The best needlefish color by far was fluorescent green back with white belly. Also, all black. Fluorescent pink backs were also okay on BI, but fluorescent pink backs were far more deadly in the Cape. A shocking fluorescent chartreuse always seemed to drive bass insane during those sleep-deprived, incoherent moments right at first light. MACKERAL was hot, hot, hot. The fact that mackeral was so hot often makes me very suspicious whenever people say that needlefish were designed to imitate sand eels and therefore only work when sand eels are present. I am not too sure I absolutely agree with that theory. Yes, they do work exceptionally well in the presence of sand eels, but I have caught enough big bass on them throughout the years whenever conditions seem right for them - which usually means a HEAVY SWEEP. By the way, although they do catch small bass or blues, I believe that it is the larger bass that exhibit a special fondness for needles.

We even had Donny make us a 12" long neeedlefish we called the "Johnny Wad". It would put any male porno star to shame. The best color for that was completely solid fluorescent green, and again MACKERAL. It weighed about 5 ounces. We had an even heavier one that we called the "Hurricane". Guess what nights that was for?

Neither Donny nor Gibbs made the best colors for the first few years - the glaring day glow green, pink or chartreuse colors. Although we asked him to do the complex mackeral patterns for us in blue, green and fluorescent green mackeral, I guess we just never got around to telling Donny just how good the shocking day glow colors we would spray them up ourselves in the backyard when no one was looking our way. Always sand lightly and spray a thin white base coat before you spray the top coat on plug backs, then clear coat. It only takes a few minutes plus in-between coat drying time, but it's worth the trouble, boys.

As far as the stubby little needlefish, they came on the scene a few years later, and they never really became too popular. However, the stubbies established credibility when a few guys caught a few good bass under the Southeast Light at BI on a stubby little needle made by Danny Pichney, another legendary plug maker from Long Island who has passed on, God bless him. The stubbly little "Pocket Rocket", as Danny called it, was about 4" long, no belly hooks, just a large single O'Shaughnessy tail hook with long saddle hackles on it. And it was drilled out and pumped full of lead.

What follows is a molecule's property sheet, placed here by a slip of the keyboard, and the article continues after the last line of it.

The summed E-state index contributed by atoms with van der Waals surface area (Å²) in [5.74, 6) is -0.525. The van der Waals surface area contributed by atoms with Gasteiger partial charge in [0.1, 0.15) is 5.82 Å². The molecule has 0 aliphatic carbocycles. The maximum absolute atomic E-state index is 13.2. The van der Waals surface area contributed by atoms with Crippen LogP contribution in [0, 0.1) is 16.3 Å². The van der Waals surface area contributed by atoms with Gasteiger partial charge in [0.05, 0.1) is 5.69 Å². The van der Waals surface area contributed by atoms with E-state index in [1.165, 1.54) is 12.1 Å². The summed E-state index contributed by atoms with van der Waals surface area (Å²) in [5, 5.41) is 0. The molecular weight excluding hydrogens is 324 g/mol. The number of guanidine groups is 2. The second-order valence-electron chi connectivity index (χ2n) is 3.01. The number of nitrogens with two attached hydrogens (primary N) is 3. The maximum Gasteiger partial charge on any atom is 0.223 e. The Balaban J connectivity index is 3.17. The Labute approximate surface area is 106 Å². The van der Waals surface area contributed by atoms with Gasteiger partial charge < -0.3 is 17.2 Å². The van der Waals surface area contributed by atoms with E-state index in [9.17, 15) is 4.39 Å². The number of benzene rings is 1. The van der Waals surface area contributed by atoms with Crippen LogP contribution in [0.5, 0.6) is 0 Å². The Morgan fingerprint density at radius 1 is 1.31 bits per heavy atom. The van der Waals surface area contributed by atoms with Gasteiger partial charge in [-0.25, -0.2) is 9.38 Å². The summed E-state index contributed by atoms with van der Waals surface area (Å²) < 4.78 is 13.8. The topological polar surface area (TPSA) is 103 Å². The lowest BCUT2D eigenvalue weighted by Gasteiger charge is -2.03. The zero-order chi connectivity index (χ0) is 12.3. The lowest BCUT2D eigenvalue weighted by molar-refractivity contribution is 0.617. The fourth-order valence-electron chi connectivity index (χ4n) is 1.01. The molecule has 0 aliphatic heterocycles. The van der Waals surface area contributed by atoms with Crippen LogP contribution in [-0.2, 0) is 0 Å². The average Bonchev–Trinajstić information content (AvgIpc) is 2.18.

Shortly thereafter, Donny came out with his uniquely-designed little football-shaped needlefish called the "Bullet". It casts well, and holds well in a moderate surf. Although the Bullet is a fair producer, I would never recommend that you remove the hooks, slide an eelskin over it, and use rodwrapping thread to tie it down in the recessed eye sockets. Never tie a double length of heavy mono to the back hookholder before you slide the skin on. The mono will never prevent the eelskin tail from fouling the belly treble too much. Never replace only the belly hook (no tail hook) with a larger size treble. It just won't work - and if you somehow get it to work, never tell anybody. It is our little secret, okay?

As far as getting the proper action out of any and all varieties of needlefish, bending the wire eye up or down will allow you to tune your lure for the correct action. As you experiment by twisting the eye up or down, you are looking for an eye postion at which the lure almost - but never quite - becomes unstable and unbalanced for the surf and sweep conditions you are fishing. Take ten minutes out of your fishing for proper tuning. It will bring out your needle's best fish-catching action.

That's it for now. I hope you have enjoyed reading a little bit about needlefish history.